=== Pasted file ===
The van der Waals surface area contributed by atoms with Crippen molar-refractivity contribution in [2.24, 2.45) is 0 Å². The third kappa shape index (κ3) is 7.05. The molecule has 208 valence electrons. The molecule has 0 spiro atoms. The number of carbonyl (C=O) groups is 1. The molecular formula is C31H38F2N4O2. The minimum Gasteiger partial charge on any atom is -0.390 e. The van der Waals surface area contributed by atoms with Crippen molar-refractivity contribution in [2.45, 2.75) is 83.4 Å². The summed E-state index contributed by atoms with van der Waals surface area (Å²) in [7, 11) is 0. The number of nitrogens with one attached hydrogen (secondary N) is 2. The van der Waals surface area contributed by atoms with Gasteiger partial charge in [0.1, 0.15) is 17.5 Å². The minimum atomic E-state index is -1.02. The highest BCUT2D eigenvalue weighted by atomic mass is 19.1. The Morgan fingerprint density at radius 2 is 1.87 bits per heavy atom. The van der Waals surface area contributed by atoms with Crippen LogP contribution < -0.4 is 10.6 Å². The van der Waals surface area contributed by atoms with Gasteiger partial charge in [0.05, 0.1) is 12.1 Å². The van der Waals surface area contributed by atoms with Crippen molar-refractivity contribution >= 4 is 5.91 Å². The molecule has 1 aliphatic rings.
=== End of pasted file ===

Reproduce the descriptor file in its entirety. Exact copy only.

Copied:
The van der Waals surface area contributed by atoms with Crippen molar-refractivity contribution in [2.24, 2.45) is 0 Å². The third kappa shape index (κ3) is 7.05. The molecule has 208 valence electrons. The molecule has 0 spiro atoms. The number of carbonyl (C=O) groups is 1. The molecular formula is C31H38F2N4O2. The minimum Gasteiger partial charge on any atom is -0.390 e. The van der Waals surface area contributed by atoms with Crippen molar-refractivity contribution in [2.45, 2.75) is 83.4 Å². The summed E-state index contributed by atoms with van der Waals surface area (Å²) in [7, 11) is 0. The number of nitrogens with one attached hydrogen (secondary N) is 2. The van der Waals surface area contributed by atoms with Gasteiger partial charge in [0.1, 0.15) is 17.5 Å². The minimum atomic E-state index is -1.02. The highest BCUT2D eigenvalue weighted by atomic mass is 19.1. The Morgan fingerprint density at radius 2 is 1.87 bits per heavy atom. The van der Waals surface area contributed by atoms with Crippen LogP contribution < -0.4 is 10.6 Å². The van der Waals surface area contributed by atoms with Gasteiger partial charge in [0.05, 0.1) is 12.1 Å². The van der Waals surface area contributed by atoms with Crippen molar-refractivity contribution >= 4 is 5.91 Å². The molecule has 1 aliphatic rings.